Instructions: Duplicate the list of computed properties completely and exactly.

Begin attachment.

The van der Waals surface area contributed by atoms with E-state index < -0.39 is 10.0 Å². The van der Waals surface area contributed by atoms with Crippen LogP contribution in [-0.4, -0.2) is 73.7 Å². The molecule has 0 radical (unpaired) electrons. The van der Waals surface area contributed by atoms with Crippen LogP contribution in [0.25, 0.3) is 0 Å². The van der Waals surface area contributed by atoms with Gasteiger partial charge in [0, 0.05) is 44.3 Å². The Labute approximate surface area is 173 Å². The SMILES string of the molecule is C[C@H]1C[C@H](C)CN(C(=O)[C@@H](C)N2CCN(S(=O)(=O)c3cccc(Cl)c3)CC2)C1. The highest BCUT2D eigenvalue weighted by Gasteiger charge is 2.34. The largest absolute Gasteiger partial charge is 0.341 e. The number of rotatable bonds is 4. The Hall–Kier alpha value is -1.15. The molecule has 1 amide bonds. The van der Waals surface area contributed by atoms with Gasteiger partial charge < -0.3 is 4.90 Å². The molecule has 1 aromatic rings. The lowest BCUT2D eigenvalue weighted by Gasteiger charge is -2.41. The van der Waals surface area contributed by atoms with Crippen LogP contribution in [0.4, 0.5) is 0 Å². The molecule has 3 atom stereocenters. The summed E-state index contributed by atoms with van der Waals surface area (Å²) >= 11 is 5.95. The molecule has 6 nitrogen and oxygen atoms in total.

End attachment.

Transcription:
The van der Waals surface area contributed by atoms with E-state index < -0.39 is 10.0 Å². The van der Waals surface area contributed by atoms with Crippen LogP contribution in [-0.4, -0.2) is 73.7 Å². The molecule has 0 radical (unpaired) electrons. The van der Waals surface area contributed by atoms with Crippen LogP contribution in [0.25, 0.3) is 0 Å². The van der Waals surface area contributed by atoms with Gasteiger partial charge in [0, 0.05) is 44.3 Å². The Labute approximate surface area is 173 Å². The SMILES string of the molecule is C[C@H]1C[C@H](C)CN(C(=O)[C@@H](C)N2CCN(S(=O)(=O)c3cccc(Cl)c3)CC2)C1. The highest BCUT2D eigenvalue weighted by Gasteiger charge is 2.34. The largest absolute Gasteiger partial charge is 0.341 e. The number of rotatable bonds is 4. The Hall–Kier alpha value is -1.15. The molecule has 1 amide bonds. The van der Waals surface area contributed by atoms with Gasteiger partial charge < -0.3 is 4.90 Å². The molecule has 1 aromatic rings. The lowest BCUT2D eigenvalue weighted by Gasteiger charge is -2.41. The van der Waals surface area contributed by atoms with Crippen LogP contribution in [0.4, 0.5) is 0 Å². The molecule has 3 atom stereocenters. The summed E-state index contributed by atoms with van der Waals surface area (Å²) >= 11 is 5.95. The molecule has 6 nitrogen and oxygen atoms in total.